What is going on in your child’s head?
Many of us have seen the cartoon”puzzle”. It shows the control room of the child’s brain. The child’s subpersonalities work to make him feel safe and happy. The plot of the cartoon becomes interesting when Fear, Anger, Joy, Disgust and Sadness begin to struggle for control.
For example, when Fear takes over, the child cringes. When the main thing is Anger, the child begins to swear. So we understand that all these characters represent the emotional experience of the child.
But this model actually works. The cartoon shows quite accurately how our emotions work. There are also whole areas of psychotherapy that use such models. For example, one of the ideas of systemic family psychotherapy is that within each of us there are several parts, or subpersonalities, that interact with each other and determine our behavior.
Let’s return to the cartoon “puzzle”. It explains a lot of children’s behavior. Imagine a typical situation: a three-year-old child asks you for a blue Cup that he likes. When you give him a Cup, he gets hysterical. If you ask him, ” Why?”he’ll say,’ Because you gave me the blue Cup.’
Many of us have similar stories. Someone will remember their sweet and polite son, who turns into a real monster when you tell him to turn off the computer. Someone will remember about the daughter-the high school student who studies on “perfectly”, but every day late walks with friends. It wouldn’t be typical of her at all…if her psyche consisted of just one part.
Understanding our inner subpersonalities helps us in raising children.
It’s not just our children who can behave uncharacteristically to themselves. Parents know what it’s like to lose your temper and then regret it. Apologizing for such situations, we say, “I was not myself” and try to better control ourselves in the future, so that such situations do not happen again. The idea that there are different parts of us that are fighting each other helps to understand our behavior in many ways.
The famous American psychologist Richard Schwartz, who worked in the mainstream of systemic family psychotherapy, says: trying to control ourselves in difficult situations, we only feed our subpersonalities.
Here is how Richard Schwartz explains the theory of subpersonalities on the example of the parent-child relationship:
“Remember the case when you lost your temper, communicating with a child. Perhaps you ignored the child in an uncharacteristic manner, perhaps you got angry and shamed him. Looking back on this incident, you regret that you did so. Pay attention first to what the child has done, and then to what reaction it has caused in your body. Finally, pay attention to what part of your psyche is activated in this case. Now you can understand the parts of your psyche.”
What subpersonalities does the psyche consist of
According to the theory of systemic family psychotherapy, there are 3 types of subpersonalities:
1. Managers-make sure that we act in such a way as to experience as little as possible painful feelings.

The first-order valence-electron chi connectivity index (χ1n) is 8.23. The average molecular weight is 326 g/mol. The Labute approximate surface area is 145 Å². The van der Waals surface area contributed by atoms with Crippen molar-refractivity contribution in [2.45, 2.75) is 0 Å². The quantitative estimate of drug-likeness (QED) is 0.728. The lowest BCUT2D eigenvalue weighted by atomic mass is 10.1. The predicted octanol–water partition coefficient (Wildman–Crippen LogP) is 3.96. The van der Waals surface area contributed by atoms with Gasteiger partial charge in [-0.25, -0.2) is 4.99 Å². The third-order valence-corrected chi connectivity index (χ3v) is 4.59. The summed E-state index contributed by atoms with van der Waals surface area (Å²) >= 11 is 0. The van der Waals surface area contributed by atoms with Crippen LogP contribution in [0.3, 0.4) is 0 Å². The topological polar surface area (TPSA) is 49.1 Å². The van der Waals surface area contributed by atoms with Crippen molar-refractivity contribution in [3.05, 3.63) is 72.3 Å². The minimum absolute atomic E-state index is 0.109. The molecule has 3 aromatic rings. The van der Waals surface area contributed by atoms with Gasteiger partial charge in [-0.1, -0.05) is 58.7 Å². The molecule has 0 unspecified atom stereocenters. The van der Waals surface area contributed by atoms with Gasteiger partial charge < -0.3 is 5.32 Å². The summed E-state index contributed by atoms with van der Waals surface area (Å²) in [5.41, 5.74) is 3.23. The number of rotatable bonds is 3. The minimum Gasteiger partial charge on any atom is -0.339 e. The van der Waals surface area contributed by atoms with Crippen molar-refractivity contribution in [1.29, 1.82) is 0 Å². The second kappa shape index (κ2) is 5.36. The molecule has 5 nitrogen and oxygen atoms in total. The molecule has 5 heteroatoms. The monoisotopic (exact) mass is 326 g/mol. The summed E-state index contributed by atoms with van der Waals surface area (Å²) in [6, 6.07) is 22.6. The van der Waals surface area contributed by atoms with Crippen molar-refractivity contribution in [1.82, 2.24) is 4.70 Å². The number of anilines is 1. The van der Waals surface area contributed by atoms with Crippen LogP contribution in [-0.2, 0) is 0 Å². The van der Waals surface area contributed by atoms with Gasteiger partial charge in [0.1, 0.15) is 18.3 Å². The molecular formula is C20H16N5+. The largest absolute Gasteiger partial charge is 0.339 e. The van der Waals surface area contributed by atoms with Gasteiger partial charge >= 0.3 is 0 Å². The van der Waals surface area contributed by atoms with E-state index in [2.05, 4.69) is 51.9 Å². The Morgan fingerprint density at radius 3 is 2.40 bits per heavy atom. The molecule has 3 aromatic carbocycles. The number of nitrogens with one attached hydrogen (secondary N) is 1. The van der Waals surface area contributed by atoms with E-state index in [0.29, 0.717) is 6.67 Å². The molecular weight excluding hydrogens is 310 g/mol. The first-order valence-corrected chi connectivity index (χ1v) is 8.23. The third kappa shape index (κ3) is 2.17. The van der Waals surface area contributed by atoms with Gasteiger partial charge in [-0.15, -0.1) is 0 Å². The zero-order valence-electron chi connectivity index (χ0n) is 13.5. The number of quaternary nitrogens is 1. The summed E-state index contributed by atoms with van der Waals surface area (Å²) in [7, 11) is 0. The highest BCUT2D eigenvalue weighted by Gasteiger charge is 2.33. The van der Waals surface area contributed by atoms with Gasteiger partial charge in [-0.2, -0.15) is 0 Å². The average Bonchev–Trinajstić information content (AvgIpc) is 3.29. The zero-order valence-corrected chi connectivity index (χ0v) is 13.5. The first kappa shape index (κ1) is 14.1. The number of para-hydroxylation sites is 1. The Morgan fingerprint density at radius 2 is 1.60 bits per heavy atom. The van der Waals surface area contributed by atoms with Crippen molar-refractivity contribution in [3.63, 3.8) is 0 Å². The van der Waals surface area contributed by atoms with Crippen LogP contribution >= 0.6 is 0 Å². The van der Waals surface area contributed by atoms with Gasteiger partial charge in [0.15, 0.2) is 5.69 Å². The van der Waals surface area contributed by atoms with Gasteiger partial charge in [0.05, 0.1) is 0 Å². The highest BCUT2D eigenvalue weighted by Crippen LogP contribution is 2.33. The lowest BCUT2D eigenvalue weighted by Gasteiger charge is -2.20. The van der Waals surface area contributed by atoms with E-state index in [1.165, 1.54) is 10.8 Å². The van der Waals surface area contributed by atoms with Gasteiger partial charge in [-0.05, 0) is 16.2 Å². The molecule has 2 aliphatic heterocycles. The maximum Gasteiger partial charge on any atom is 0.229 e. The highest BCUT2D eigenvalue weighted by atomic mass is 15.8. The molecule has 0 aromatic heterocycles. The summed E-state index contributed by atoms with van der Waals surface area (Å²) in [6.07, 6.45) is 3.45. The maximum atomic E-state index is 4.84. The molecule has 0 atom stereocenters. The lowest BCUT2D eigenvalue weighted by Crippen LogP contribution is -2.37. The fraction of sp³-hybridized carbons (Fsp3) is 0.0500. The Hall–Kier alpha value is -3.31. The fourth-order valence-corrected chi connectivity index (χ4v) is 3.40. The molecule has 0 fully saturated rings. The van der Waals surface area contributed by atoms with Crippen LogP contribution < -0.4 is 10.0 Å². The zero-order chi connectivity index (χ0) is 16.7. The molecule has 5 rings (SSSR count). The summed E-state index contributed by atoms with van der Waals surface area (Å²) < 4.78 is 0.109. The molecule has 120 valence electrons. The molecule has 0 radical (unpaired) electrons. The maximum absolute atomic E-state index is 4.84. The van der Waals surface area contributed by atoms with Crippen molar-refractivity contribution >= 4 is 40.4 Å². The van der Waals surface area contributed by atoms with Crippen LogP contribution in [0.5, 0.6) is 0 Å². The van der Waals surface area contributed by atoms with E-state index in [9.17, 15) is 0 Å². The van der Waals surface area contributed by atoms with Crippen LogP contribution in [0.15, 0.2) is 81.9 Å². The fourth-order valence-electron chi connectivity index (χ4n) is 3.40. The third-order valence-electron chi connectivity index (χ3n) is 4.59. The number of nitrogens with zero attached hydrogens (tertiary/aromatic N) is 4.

2. Exiles-keep our shame, pain and trauma that we experienced in childhood. The exiles want to be heard and healed, so they use painful emotions to come to the fore. As a consequence, managers make efforts to silence them. If managers fail, the third type of subpersonality-firemen – comes to the rescue.
3. Firefighters-use more extreme methods to avoid painful emotions. For example, you can yell at a loved one or “jam” their emotions.
You may think that this model does not apply to you. But let’s go back to the example where you lose your temper when dealing with a child.
Richard Schwartz explains: “When you are angry with a child, one sub-personality can make you yell at him, and another can silence and ignore him to avoid negative consequences. There can be many options. We all have three subpersonalities, and a child’s behavior can actualize each of them. We can work with them to avoid inappropriate reactions in different situations.”
Schwartz argues that if we don’t work with our subpersonalities, we will project our emotional traumas onto our children. However, all parents by all means want to avoid this. The only way out of this pattern is to access the Central part of your personality, which Schwartz calls the self.
Each of us has a self
Schwartz argues that the self is in each of us from birth. This is the core of our personality, and this part has everything we need to become good parents. When a person interacts with the outside world from his self, his natural qualities are manifested. Schwartz gives this list of these qualities: calmness, clarity, compassion, curiosity, confidence, courage, creativity, emotional connection, patience, vision, perseverance and playfulness.
Thus, all three subpersonalities work in concert, and this helps you to interact well with the child. Schwartz States: “the Education of a child is not to teach a child what he does not know. You need to work with what prevents the child from behaving correctly. If you think that the child offends you, you can overreact to such situations. If a child’s behavior actualizes your subpersonality, which you fear or hate, you too will overreact. And such situations will be repeated many times while the child is growing up.
By challenging your subpersonalities in this way, the child shows you that you need to heal yourself, not be ashamed or repressed.”